When people know you, like you and trust you, they’re far more likely to buy from you or refer you to others. But like all relationships, building the ‘Know, Like, Trust Factor’ takes time.
The 5 ways to become known
1. To be successful in business you need to be known for something.
And if you’re trying to be known for everything then you can’t be known for just something. Make sense? Nothing works as well in marketing as good old-fashioned relevance. Commit to getting clear about the niche you want to help the most. Then write or speak to their challenges and cravings. You’ll be remembered in context and easy to refer.
2. Share a free product in exchange for an email address.
Ask yourself, “What would be a miracle for my niche right now?” Then create something that takes your ideal client towards realising that miracle. This free gift could take many forms. E-books, podcasts, videos and short courses all work. Give people a genuine taste of what you’re all about. Whet their appetite.
3. Encourage sharing.
This isn’t just a case of asking people to share your stuff (although if you don’t ask you may not get). Make the content you create shareable. Take a stand. Entertain. Provoke. Engage. Use infographics, images, podcasts and videos as well as written content.
4. Build relationships strategically.
Where do your niche already hang out? Who do they already look to for support? Who do they already know, like and trust? Build alliances with these people in a collaborative and supportive way.
There are so many benefits to blogging. It could sit under the ‘Like’ and ‘Trust’ sections, too. In short, search engines reward you for providing fresh, relevant, regular content. You get to showcase your expertise and give a sense of your business culture and personality. Blogging gives you a chance to show just how well you know and understand your clients’ problems, too.
The 5 tips for building like-ability
1. Stop trying to sell to people or pull them over to your side of the fence.
Instead, meet people where they are – with empathy. Give your niche what they already know they want and need instead of making what you have fit.
2. Be real and share your genuine point of view.
If you put something neutral out there, you’ll get a neutral response from your audience. Your aim is to get people off the fence (without a bias in either direction).
3. Be polite.
If people share your stuff, say thank you. Return the favour if it’s appropriate to do so. People are quick to share good feedback about themselves but forget to thank the person giving it. Be helpful, responsive and generous with your time and attention.
4. Be visible.
Did you go through a similar challenge to your niche? Consider sharing your story on your ‘About’ page. Put a face to the name – weave images through your website and head shots in your social media profiles. Let your audience check you out from a safe distance. And in as manny ways as possible. It let’s them decide if there’s likely to be a connection.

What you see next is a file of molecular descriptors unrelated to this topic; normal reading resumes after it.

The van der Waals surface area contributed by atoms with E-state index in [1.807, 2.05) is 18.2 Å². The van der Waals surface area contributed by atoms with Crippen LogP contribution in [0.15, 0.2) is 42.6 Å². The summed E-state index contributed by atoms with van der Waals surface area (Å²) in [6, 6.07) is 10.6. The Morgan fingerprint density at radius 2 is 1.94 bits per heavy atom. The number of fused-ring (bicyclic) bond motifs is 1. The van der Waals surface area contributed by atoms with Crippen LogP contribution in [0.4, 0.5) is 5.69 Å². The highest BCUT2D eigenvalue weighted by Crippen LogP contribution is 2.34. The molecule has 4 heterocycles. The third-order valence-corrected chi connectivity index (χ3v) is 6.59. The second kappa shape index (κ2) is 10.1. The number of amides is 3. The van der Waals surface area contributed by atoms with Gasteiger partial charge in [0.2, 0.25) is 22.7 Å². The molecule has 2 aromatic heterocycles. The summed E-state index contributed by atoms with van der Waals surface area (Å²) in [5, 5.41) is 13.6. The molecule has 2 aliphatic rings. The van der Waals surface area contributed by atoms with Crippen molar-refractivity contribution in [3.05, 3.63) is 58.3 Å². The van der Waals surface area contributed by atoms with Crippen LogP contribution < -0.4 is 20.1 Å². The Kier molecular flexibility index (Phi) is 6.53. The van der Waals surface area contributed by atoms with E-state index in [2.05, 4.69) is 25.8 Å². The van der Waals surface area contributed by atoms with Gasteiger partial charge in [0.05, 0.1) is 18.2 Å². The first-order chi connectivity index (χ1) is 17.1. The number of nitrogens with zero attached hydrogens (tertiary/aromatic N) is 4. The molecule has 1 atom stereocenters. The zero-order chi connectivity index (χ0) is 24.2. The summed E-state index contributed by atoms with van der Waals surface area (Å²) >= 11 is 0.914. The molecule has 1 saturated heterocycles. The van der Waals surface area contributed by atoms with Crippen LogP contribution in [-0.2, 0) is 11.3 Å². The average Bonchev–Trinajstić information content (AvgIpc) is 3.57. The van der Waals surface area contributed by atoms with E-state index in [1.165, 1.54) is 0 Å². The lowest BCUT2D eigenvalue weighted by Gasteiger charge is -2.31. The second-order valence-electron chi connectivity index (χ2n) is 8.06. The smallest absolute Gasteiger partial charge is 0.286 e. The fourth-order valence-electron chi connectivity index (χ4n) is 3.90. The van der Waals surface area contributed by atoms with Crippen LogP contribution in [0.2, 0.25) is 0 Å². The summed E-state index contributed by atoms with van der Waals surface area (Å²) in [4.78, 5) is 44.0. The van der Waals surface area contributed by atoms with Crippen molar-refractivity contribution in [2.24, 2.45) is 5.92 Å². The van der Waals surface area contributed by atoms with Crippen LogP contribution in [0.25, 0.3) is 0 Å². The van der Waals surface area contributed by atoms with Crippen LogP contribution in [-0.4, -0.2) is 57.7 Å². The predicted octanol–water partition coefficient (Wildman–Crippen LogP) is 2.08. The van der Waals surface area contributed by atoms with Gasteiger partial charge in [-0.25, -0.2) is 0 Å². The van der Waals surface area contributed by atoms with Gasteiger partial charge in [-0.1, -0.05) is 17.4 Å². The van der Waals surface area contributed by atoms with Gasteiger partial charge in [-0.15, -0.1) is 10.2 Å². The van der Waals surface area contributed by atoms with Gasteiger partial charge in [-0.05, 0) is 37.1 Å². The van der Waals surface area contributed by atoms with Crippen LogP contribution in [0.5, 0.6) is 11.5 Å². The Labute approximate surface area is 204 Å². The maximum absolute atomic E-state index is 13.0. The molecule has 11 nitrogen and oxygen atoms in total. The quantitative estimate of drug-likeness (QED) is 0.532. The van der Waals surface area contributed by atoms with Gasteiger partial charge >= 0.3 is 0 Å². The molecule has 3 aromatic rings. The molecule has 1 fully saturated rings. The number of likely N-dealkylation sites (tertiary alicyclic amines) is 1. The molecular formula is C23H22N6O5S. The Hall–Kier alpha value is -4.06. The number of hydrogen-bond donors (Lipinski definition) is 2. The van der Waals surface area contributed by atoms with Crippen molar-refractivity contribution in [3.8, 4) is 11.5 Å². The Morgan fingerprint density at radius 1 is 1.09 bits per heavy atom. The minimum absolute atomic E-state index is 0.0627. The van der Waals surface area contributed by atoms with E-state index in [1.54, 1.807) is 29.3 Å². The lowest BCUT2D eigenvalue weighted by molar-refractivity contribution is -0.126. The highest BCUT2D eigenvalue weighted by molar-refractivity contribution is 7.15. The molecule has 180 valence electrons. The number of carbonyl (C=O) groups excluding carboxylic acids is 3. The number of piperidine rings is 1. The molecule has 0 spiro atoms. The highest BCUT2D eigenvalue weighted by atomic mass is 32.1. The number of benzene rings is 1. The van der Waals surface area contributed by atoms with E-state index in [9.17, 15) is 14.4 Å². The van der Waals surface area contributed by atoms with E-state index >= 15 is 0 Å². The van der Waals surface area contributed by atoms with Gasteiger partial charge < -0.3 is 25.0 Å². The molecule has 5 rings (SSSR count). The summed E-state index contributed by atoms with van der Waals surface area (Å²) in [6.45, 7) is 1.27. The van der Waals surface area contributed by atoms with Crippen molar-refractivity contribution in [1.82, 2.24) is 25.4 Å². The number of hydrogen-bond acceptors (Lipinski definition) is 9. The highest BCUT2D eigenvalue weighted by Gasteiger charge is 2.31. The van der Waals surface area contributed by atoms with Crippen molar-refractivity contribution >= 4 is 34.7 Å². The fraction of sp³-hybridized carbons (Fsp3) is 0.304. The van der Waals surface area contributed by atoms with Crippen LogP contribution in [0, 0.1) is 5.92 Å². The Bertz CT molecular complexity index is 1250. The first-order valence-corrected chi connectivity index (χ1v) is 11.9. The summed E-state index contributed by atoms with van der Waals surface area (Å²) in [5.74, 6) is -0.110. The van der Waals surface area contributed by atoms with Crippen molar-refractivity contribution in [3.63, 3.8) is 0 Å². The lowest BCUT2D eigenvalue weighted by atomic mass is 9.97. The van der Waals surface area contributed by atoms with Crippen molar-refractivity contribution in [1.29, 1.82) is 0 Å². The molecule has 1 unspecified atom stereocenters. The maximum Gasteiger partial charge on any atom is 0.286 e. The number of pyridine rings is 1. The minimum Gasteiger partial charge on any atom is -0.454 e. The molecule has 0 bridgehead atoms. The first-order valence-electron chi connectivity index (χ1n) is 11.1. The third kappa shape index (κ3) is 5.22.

5, Start a conversation.
Invite your audience to engage with blog posts then thank them for their contribution. Ask questions in your auto-responder. (The message people get when signing up to your mailing list). As a guide, 95% of your posts should be helpful, engaging, building relationships. Save 5% for communicating what’s available for people to buy from you.
The 5 ways to build trust
1. Be explicit about who your product or service is not a fit for.
People will respect you for this. Have a list of people you could recommend who are more suited to the needs of the person at that time.
2. Stop marketing your thing.
When you push the product or service you sell, people carry a level of resistance. They know you stand to gain from their yes. Instead, market the movement within which your product or service has a place. When you market a movement, people will carry you. They will see that your purpose goes beyond mere profit.
3. Slow. Down.
Allow your audience time to establish if this is a fit. Fast marketing works but it comes at a price. Seek to take all the pressure, hype, scarcity and persuasion out of your marketing. Date your clients. Build trust and connection this way.
4. Incorporate testimonials in your web copy and encourage word of mouth referrals.
Let people see their own problems reflected in the feedback from others. They are far more likely to move forward that way. And this is how the most sustainable businesses grow.
5. Reduce the risk of someone taking the first step or the next step in the process.
Make a list of all the reasons someone may choose not to buy from you. (e.g. What if I spend all this money and it doesn’t work?”) Then talk directly about these risks in your marketing copy.
Over to you
Build the Know, Like, Trust Factor and you’ll be laying foundations for a sustainable business. Which people, brands or companies do you know, like and trust and why is that? Your voice is the only thing missing from this post so please share your examples in the comments section below.
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